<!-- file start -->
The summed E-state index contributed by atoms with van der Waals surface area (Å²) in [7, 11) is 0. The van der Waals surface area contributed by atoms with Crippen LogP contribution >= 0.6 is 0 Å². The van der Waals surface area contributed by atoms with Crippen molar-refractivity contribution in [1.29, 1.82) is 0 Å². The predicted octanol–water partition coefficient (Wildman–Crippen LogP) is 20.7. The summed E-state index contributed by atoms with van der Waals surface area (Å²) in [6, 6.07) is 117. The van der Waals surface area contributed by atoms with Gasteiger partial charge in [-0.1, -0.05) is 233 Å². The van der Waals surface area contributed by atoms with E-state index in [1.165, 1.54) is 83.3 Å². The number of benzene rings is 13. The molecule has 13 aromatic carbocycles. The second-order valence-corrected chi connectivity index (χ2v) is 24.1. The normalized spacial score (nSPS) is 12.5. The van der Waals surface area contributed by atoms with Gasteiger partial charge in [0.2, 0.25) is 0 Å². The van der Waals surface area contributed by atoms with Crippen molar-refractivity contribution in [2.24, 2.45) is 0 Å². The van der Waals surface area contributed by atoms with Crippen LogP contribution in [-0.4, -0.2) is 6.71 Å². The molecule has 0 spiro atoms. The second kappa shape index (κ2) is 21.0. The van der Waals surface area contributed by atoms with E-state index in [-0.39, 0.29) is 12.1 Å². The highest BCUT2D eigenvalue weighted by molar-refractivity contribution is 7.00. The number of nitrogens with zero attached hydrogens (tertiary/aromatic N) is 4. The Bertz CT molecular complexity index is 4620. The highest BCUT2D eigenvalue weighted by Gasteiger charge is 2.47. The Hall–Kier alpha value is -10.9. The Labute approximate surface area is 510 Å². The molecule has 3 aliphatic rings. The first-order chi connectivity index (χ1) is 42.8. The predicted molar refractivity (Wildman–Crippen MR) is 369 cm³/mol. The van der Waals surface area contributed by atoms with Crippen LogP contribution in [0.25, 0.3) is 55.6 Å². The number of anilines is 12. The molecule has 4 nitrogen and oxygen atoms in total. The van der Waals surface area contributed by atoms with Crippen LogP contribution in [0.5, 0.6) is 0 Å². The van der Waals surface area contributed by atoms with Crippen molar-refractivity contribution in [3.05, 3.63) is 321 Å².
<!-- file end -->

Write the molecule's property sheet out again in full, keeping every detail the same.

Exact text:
The summed E-state index contributed by atoms with van der Waals surface area (Å²) in [7, 11) is 0. The van der Waals surface area contributed by atoms with Crippen LogP contribution >= 0.6 is 0 Å². The van der Waals surface area contributed by atoms with Crippen molar-refractivity contribution in [1.29, 1.82) is 0 Å². The predicted octanol–water partition coefficient (Wildman–Crippen LogP) is 20.7. The summed E-state index contributed by atoms with van der Waals surface area (Å²) in [6, 6.07) is 117. The van der Waals surface area contributed by atoms with Gasteiger partial charge in [-0.1, -0.05) is 233 Å². The van der Waals surface area contributed by atoms with E-state index in [1.165, 1.54) is 83.3 Å². The number of benzene rings is 13. The molecule has 13 aromatic carbocycles. The second-order valence-corrected chi connectivity index (χ2v) is 24.1. The normalized spacial score (nSPS) is 12.5. The van der Waals surface area contributed by atoms with Gasteiger partial charge in [0.2, 0.25) is 0 Å². The van der Waals surface area contributed by atoms with Crippen molar-refractivity contribution in [2.24, 2.45) is 0 Å². The van der Waals surface area contributed by atoms with Crippen LogP contribution in [-0.4, -0.2) is 6.71 Å². The molecule has 0 spiro atoms. The second kappa shape index (κ2) is 21.0. The van der Waals surface area contributed by atoms with E-state index in [-0.39, 0.29) is 12.1 Å². The highest BCUT2D eigenvalue weighted by molar-refractivity contribution is 7.00. The number of nitrogens with zero attached hydrogens (tertiary/aromatic N) is 4. The Bertz CT molecular complexity index is 4620. The highest BCUT2D eigenvalue weighted by Gasteiger charge is 2.47. The Hall–Kier alpha value is -10.9. The Labute approximate surface area is 510 Å². The molecule has 3 aliphatic rings. The first-order chi connectivity index (χ1) is 42.8. The predicted molar refractivity (Wildman–Crippen MR) is 369 cm³/mol. The van der Waals surface area contributed by atoms with Crippen LogP contribution in [0.25, 0.3) is 55.6 Å². The number of anilines is 12. The molecule has 4 nitrogen and oxygen atoms in total. The van der Waals surface area contributed by atoms with Crippen LogP contribution in [0.5, 0.6) is 0 Å². The van der Waals surface area contributed by atoms with Crippen molar-refractivity contribution in [3.05, 3.63) is 321 Å².